[Skip to Content]
[Skip to Content Landing]
Sept 7, 1963


JAMA. 1963;185(10):778-779. doi:10.1001/jama.1963.03060100058020

All physicians, veterinarians, dentists, experimentalists in biology, and other persons interested in the health sciences should be actively concerned about the eight bills introduced into Congress in 1963 pertaining to laboratory animals, and about the rising tide of adverse publicity regarding the humane care of animals based on half-truths, distortions, and omissions of fact. This movement ( neo-antivivisectionism ) appears to be a rebirth of the antivivisectionist cult that flourished briefly early in the 20th century.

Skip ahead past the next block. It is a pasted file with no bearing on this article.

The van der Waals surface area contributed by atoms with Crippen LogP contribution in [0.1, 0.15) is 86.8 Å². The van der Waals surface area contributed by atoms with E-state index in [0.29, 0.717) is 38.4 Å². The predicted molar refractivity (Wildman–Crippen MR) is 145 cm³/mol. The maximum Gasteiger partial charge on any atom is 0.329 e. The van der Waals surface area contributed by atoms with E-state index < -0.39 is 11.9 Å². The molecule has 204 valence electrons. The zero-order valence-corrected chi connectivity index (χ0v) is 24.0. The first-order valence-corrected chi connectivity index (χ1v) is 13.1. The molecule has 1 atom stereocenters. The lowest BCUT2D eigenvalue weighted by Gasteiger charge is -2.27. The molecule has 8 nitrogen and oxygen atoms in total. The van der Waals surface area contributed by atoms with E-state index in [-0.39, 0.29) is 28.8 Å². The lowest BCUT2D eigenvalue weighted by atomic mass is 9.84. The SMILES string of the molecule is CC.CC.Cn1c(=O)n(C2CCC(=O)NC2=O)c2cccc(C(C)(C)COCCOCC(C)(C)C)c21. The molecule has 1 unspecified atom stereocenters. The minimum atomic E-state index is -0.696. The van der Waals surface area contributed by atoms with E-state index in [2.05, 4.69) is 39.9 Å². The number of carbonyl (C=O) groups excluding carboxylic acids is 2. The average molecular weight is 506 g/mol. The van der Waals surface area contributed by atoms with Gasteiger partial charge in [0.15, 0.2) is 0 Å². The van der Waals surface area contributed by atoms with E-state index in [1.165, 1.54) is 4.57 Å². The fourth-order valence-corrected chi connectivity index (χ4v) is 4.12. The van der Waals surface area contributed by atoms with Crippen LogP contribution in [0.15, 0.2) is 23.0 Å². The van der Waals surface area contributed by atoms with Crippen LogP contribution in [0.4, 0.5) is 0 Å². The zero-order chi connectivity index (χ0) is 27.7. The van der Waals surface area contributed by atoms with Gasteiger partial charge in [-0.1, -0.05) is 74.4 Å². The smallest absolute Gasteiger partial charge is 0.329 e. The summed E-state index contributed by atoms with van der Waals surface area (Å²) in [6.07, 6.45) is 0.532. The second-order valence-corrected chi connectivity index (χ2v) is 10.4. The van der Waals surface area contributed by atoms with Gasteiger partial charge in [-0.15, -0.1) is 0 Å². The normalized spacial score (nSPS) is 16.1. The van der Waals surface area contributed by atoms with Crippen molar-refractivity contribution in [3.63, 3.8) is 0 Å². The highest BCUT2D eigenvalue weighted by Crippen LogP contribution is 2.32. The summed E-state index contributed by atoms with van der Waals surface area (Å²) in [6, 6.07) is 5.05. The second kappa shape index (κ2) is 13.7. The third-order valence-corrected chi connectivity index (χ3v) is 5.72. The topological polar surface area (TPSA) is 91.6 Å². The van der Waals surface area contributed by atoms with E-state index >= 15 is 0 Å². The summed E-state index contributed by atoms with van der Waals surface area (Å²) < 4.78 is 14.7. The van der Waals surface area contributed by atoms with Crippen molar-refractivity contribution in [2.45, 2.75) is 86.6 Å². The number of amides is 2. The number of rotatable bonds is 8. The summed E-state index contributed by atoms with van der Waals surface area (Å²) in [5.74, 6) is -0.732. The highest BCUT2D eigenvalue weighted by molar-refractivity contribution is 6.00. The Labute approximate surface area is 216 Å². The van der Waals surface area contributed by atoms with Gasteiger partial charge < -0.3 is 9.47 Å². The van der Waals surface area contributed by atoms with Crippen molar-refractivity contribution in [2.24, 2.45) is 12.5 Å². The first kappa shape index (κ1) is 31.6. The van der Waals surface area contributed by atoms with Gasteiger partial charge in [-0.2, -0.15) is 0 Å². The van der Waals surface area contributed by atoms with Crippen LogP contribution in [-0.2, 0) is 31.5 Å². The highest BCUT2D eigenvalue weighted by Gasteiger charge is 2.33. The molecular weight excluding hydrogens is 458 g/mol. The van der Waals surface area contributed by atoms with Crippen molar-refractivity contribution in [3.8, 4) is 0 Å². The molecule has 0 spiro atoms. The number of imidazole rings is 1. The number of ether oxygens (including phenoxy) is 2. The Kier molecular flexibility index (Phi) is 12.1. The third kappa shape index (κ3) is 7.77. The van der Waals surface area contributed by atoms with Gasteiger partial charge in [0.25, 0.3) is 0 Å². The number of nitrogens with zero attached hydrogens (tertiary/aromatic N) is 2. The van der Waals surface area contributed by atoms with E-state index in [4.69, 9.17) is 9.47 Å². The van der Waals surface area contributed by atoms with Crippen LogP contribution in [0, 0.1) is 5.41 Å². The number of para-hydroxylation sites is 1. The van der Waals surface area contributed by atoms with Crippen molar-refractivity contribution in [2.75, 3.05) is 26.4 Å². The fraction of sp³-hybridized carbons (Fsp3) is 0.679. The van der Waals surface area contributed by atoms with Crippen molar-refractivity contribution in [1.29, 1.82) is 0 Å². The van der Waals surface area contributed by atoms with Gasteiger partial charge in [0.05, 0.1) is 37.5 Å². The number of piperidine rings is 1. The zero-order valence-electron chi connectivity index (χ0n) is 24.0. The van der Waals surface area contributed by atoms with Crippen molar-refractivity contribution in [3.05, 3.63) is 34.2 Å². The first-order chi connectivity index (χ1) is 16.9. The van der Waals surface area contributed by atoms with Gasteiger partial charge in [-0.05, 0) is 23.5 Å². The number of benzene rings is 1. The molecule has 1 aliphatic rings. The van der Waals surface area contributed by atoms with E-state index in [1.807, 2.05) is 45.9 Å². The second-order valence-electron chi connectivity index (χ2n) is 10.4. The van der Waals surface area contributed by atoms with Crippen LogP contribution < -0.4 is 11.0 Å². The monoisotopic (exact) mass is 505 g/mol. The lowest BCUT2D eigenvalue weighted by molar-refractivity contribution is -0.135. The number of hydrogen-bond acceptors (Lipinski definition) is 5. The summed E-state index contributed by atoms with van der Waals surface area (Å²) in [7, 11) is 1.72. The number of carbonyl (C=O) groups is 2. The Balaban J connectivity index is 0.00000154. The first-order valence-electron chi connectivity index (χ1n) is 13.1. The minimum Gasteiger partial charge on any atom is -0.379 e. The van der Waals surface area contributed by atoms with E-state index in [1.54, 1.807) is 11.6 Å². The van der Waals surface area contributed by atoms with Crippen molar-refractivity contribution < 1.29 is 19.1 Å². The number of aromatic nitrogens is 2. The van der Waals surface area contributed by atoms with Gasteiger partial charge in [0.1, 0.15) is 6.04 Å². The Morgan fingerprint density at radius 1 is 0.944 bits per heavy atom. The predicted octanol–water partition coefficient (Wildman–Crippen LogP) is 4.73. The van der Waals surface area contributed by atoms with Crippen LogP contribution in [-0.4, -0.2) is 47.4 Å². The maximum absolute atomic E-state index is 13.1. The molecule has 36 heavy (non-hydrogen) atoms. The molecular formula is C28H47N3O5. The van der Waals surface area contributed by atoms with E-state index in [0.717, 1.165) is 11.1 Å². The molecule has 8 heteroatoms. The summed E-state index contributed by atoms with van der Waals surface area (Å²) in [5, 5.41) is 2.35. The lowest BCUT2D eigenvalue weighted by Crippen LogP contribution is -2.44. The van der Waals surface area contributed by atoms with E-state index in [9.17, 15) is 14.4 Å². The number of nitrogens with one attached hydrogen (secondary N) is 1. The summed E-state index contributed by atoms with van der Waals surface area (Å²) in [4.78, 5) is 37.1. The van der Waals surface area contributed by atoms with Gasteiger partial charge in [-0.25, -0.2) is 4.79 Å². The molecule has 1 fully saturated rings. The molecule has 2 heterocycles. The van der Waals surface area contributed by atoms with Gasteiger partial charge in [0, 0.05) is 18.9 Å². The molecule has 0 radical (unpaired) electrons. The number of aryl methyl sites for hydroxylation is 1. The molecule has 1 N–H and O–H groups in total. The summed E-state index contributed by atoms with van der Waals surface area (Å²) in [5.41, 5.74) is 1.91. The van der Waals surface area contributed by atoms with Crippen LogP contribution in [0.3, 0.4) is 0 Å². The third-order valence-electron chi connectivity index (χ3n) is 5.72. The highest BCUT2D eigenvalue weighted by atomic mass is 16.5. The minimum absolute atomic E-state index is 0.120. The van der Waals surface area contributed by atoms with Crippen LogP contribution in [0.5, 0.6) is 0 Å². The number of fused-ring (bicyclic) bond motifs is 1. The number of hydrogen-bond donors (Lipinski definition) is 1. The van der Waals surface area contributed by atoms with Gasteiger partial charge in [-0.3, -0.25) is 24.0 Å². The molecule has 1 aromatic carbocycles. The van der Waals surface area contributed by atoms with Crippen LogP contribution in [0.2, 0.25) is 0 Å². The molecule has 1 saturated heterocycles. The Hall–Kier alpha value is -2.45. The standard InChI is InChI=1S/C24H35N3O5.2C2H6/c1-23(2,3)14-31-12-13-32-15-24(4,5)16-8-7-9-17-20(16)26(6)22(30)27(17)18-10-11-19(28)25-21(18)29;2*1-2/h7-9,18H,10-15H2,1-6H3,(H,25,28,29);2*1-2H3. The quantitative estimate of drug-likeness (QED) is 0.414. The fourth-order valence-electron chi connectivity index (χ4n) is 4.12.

The July 1 issue of the Saturday Review contained opinionated commentary by Cleveland Amory, a director of a so-called humane society, which implied that animals routinely are poorly cared for in the scientific laboratory. Such could not be further from the truth. Accurate, reproducible, scientific experiments require use of healthy laboratory animals which give normal, standard reactions uncomplicated by disease or abnormal fear responses.

In recounting specific examples purporting to show cruelty, the Saturday Review commentary